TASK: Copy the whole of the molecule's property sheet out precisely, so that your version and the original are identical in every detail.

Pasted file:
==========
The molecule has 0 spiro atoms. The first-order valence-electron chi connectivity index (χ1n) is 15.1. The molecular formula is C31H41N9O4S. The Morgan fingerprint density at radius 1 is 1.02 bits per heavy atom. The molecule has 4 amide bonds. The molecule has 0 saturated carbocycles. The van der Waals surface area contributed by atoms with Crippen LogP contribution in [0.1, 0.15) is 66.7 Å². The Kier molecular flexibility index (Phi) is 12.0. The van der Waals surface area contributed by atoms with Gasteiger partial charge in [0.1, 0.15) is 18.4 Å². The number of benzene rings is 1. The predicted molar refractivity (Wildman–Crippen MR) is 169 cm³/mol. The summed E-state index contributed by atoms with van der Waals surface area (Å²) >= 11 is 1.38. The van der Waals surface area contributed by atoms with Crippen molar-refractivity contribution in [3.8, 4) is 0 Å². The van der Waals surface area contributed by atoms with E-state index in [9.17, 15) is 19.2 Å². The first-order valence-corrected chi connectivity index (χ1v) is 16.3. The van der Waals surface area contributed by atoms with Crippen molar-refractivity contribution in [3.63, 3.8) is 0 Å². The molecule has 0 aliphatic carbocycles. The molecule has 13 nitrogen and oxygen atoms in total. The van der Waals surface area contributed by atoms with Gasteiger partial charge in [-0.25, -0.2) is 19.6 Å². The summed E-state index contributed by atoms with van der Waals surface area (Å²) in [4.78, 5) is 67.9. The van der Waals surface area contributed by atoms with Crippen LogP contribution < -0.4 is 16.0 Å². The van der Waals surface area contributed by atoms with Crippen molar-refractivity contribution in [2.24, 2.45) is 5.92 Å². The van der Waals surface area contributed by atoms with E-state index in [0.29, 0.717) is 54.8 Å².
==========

The molecule has 0 spiro atoms. The first-order valence-electron chi connectivity index (χ1n) is 15.1. The molecular formula is C31H41N9O4S. The Morgan fingerprint density at radius 1 is 1.02 bits per heavy atom. The molecule has 4 amide bonds. The molecule has 0 saturated carbocycles. The van der Waals surface area contributed by atoms with Crippen LogP contribution in [0.1, 0.15) is 66.7 Å². The Kier molecular flexibility index (Phi) is 12.0. The van der Waals surface area contributed by atoms with Gasteiger partial charge in [0.1, 0.15) is 18.4 Å². The number of benzene rings is 1. The predicted molar refractivity (Wildman–Crippen MR) is 169 cm³/mol. The summed E-state index contributed by atoms with van der Waals surface area (Å²) >= 11 is 1.38. The van der Waals surface area contributed by atoms with Crippen molar-refractivity contribution in [3.8, 4) is 0 Å². The van der Waals surface area contributed by atoms with E-state index in [9.17, 15) is 19.2 Å². The first-order valence-corrected chi connectivity index (χ1v) is 16.3. The van der Waals surface area contributed by atoms with Crippen molar-refractivity contribution in [3.63, 3.8) is 0 Å². The molecule has 0 aliphatic carbocycles. The molecule has 13 nitrogen and oxygen atoms in total. The van der Waals surface area contributed by atoms with Gasteiger partial charge in [-0.25, -0.2) is 19.6 Å². The summed E-state index contributed by atoms with van der Waals surface area (Å²) in [4.78, 5) is 67.9. The van der Waals surface area contributed by atoms with Crippen LogP contribution < -0.4 is 16.0 Å². The van der Waals surface area contributed by atoms with Crippen molar-refractivity contribution in [2.24, 2.45) is 5.92 Å². The van der Waals surface area contributed by atoms with E-state index in [0.29, 0.717) is 54.8 Å².